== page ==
1. friendly_meese
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    friendly_meese Member

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    do you print out your online research?

    Discussion in 'Research' started by friendly_meese, Aug 3, 2014.

    I just spoke to someone (unpublished) who told me she ran out of printer ink while printing out some online research she was doing in preparation to write a nonfiction book. That strikes me as strange. I've been a heavy computer user since 1990 and actually prefer to see things on a computer screen. If online information is time-sensitive, I might copy and paste it into a document on my hard drive, but if it's always going to be available, I just bookmark where I found it in case I need to refer to it again. Otherwise, I use MS Word to take notes on it and put my ideas down. I don't even follow the recommended practice of carrying a pocket steno pad and a pen when I'm away from my desk in order to jot down ideas as they come to me, simply because handwriting things is not part of my nature.

    How about you? Do you prefer to review your research documents in electronic form or hardcopy form? If the latter, do you actually print out online material and then review the hardcopy?
     
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  2. stevesh
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    stevesh Banned Contributor

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    My mother had a file cabinet drawer full of printed Web pages. Drove me nuts. I save links to stuff I might want to see again and also do a little copy-and-pasting.
     
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  3. outsider
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    outsider Contributing Member Contributor

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    Everyone really should try and avoid printing hard copies of anything unless it's absolutely necessary, in my opinion.
     
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  4. mg357
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    mg357 Active Member

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    I print it out sometimes but most of the time, I write down the information in a composition notebook, or copy and paste. I also use my favorites file a lot.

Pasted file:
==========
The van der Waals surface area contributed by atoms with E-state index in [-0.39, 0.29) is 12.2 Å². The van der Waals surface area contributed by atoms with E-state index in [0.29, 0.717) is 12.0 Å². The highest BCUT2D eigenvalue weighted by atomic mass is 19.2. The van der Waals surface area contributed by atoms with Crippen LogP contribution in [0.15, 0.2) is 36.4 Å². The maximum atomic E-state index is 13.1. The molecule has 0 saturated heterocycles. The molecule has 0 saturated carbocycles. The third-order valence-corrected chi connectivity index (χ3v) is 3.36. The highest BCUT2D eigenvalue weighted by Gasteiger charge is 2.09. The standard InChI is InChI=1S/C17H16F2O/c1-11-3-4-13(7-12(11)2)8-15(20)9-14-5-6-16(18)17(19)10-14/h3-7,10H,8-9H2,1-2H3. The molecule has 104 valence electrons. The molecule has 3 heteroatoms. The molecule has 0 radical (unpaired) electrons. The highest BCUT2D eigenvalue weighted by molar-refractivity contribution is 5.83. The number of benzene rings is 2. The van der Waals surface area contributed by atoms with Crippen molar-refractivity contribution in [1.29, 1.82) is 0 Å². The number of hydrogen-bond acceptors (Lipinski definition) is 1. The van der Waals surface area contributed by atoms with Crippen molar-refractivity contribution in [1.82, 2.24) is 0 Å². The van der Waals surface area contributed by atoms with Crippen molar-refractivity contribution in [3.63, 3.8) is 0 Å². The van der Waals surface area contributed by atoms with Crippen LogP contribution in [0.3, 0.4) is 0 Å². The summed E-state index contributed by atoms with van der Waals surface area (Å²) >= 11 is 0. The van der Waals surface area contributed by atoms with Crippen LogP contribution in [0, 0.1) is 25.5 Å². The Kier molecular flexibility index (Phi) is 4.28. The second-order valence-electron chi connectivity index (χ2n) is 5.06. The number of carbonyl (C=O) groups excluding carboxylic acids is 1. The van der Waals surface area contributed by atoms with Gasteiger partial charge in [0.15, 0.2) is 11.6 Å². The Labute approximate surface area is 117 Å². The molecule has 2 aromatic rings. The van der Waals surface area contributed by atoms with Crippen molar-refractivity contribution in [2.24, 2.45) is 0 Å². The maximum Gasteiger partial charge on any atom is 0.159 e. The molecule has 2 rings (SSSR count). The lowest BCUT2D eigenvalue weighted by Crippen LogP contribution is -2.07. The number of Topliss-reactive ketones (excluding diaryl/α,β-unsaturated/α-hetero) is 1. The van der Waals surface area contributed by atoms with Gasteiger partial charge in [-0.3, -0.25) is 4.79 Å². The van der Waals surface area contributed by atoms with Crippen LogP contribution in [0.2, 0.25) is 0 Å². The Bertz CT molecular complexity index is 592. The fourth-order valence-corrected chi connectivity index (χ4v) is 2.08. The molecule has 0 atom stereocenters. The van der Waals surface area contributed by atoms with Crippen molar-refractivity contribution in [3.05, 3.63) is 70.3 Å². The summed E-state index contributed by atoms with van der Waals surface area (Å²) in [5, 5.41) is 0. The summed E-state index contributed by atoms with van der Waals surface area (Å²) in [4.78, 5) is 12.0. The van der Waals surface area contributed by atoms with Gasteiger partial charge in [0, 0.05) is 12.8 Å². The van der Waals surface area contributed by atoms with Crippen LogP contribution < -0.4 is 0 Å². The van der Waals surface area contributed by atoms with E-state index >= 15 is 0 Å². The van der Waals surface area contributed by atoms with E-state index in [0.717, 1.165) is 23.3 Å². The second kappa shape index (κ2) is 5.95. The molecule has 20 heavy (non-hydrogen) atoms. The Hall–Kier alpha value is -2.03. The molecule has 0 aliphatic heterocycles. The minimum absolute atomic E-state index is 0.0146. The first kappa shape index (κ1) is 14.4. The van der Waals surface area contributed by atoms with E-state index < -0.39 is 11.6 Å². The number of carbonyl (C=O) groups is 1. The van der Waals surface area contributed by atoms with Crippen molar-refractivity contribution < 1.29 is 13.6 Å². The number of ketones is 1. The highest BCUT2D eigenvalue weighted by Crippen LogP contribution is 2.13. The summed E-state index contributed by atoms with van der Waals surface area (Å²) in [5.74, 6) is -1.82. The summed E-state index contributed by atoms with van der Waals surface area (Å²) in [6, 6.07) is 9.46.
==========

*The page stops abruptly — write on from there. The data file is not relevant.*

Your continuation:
Last edited: Aug 3, 2014
  5. GingerCoffee
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    GingerCoffee Web Surfer Girl Contributor

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    I take notes when the research is from books. I make big files from stuff on the Net that includes the address and whatever pieces I find of value.

    I have a file on interstellar travel, one on the biology and weather I might encounter on my new planet, one on pertinent political and social issues including some quotes I'm considering using. I have several image files on Pinterest. And sometimes I just bookmark the pages in my 'Novel' bookmarks file.

    Printing all that would be too much. I'm big on research.
     
  6. Charisma
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    Charisma Transposon Contributor

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    Wow, that sounds like a senseless waste of paper. :/ I mean, yeah, I am a hard copy person and I find it very hard to read soft copy versions of things. For most of my academic work, I always have hard copies of all my coursework. However, when it comes to writing...I can't see how I could print everything I would ever need to materialize my MS. Would be arduous, because unlike a 2,000 word academic assignment, a novel requires a whole lot more of planning which would be, bringing me back to my first point, a senseless waste of paper.
     
  7. ChickenFreak